Natural History Museums


Worcester, MA — After opening a family-friendly interactive exhibition,“City Science: the Science You Live,” this nature/natural history/science museum engaged us to investigate visitor experience with a Summative Evaluation. The expressed goal was to choose a small number of the 27 components for a traveling exhibition, but the data also helped to define how and why the exhibition was so family-friendly, and reflected well on the idea of recognizing science in everyday life.

Kenai Fjords National Park

Seward, AK — The Formative Evaluation of prototype interactive exhibits that we did for a proposed expansion of the the Kenai Fjords National Park Visitor Center included observation and interviewing of visitors, investigating how well the prototype exhibits communicated key concepts (with Amaze Design, Boston MA).

Carnegie Museum of Natural History

Pittsburgh, PA — PPDR assisted with a Remedial Evaluation of the exhibition, “Dinosaurs in Their Time,” focusing on perceptions of key messages.

Denver Museum of Nature & Science

Denver, CO — PPDR conducted several studies including a Summative Evaluation of a rare combination of three different types of programming for Science-On-a-Sphere (SOS), funded by NASA: scripted shows, docent facilitated experiences, and self-guided (with auto-run playlists and added interpretive text and graphics on flat screen monitors).

In our Formative Study for the Health Sciences exhibition, visitors interacted with mock-ups of numerous exhibit components and gave their opinions; in collaboration with Jeff Kennedy Associates.

And our Summative Evaluation of “Space Odyssey,” a permanent exhibition about space exploration and space science included observations, ‘flash card’ interviews, and a post-visit follow-up study — all focused on assessing the unusual goals for this exhibition, which were experiential rather than content-based.

American Museum of Natural History

New York, NY — Key issues for a Summative Evaluation of “Creatures of Light,” an exhibition about bioluminescence, included visitors’ use and reactions to an innovative installation of iPads, awareness and reactions to the custom-created music in each section, and overall recognition of the storyline and interpretive design features. We also conducted a Summative Evaluation of “Climate Change,” a temporary exhibition about the evidence, personal behavior, and infrastructure solutions to a changing climate.

City University of NY (American Museum of Natural History); (City University of New York, Research Foundation)

New York, NY — AMNH collaborated with Dr. David Gruber to produce the fluorescence exhibit in “Creatures of Light” (mentioned above) highlighting Dr. Gruber’s NSF-funded research on coral reefs. With a target audience of middle school students, the Exhibit Evaluation we did was designed to inform the development of a new website to teach about fluorescent proteins.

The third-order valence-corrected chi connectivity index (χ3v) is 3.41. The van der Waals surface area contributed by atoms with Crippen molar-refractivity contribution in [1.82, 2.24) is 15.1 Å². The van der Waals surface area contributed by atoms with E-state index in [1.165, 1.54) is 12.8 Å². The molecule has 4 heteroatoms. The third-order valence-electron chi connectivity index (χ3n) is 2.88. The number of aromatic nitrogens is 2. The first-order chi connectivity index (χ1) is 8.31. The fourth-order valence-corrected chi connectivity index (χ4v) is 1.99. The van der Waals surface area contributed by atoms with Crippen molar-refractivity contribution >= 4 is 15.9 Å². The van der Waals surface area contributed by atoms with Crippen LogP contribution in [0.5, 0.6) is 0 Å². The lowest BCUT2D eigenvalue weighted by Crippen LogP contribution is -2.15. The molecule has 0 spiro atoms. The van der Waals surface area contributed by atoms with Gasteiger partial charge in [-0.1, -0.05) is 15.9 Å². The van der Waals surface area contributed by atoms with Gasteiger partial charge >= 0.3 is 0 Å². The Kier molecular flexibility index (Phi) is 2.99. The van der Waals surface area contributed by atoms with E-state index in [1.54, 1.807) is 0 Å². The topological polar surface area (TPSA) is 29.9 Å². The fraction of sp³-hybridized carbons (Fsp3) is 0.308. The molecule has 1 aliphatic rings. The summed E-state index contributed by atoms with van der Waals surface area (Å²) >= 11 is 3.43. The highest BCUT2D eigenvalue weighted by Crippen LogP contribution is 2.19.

Perot Museum of Nature & Science

Dallas, TX — Formative Evaluations that we conducted during the design process for the largest gallery of this new museum included Storyline Testing of the visitor experience of the innovative “Life Then and Now” exhibition (with Amaze Design).

Gulf Islands National Seashore

Gulfport, MS — Front-end Research for new ecological exhibits being planned for this interpretive center that was damaged by Hurricane Katrina included Focus Groups that were conducted with local residents (including Spanish-speaking and people with disabilities), teachers, and tourists. Formative Evaluation tested a series of mock-ups of exhibits about the four ecological zones of this park, as well as testing accessible design measurements (in collaboration with the National Park Service and Amaze Design).

National Museum of Natural History

Washington, DC — Front-end Research and a series of Formative Studies for an exhibition about human origins (early title: “What Does It Mean To Be Human?”). This research investigated visitors’ perceptions of relevant subjects such as time and human characteristics, as well as the sensitive issue of how to present the relationship between humans and other primates. Visitors responded to preliminary design plans and mock-ups of the exhibits, using our method of Storyline Testing (collaboration with Reich + Petch, exhibit designers).

New Mexico Museum of Natural History & Science

Albuquerque, NM –The Front-End Research we did for an exhibition about the Triassic period explored visitors’ knowledge of that era and their interests in various themes and ways of presenting information.

Bell Museum of Natural History

Minneapolis, MN — Our Community Research to inform the concept planning for the expanded and relocated museum, explored the public’s perceptions of art, nature and science. It was followed by our Formative Evaluation, including focus groups with program participants, to help inform the process of designing exhibits for the new museum building; collaborated with Andrew Merriell & Associates, exhibit designer.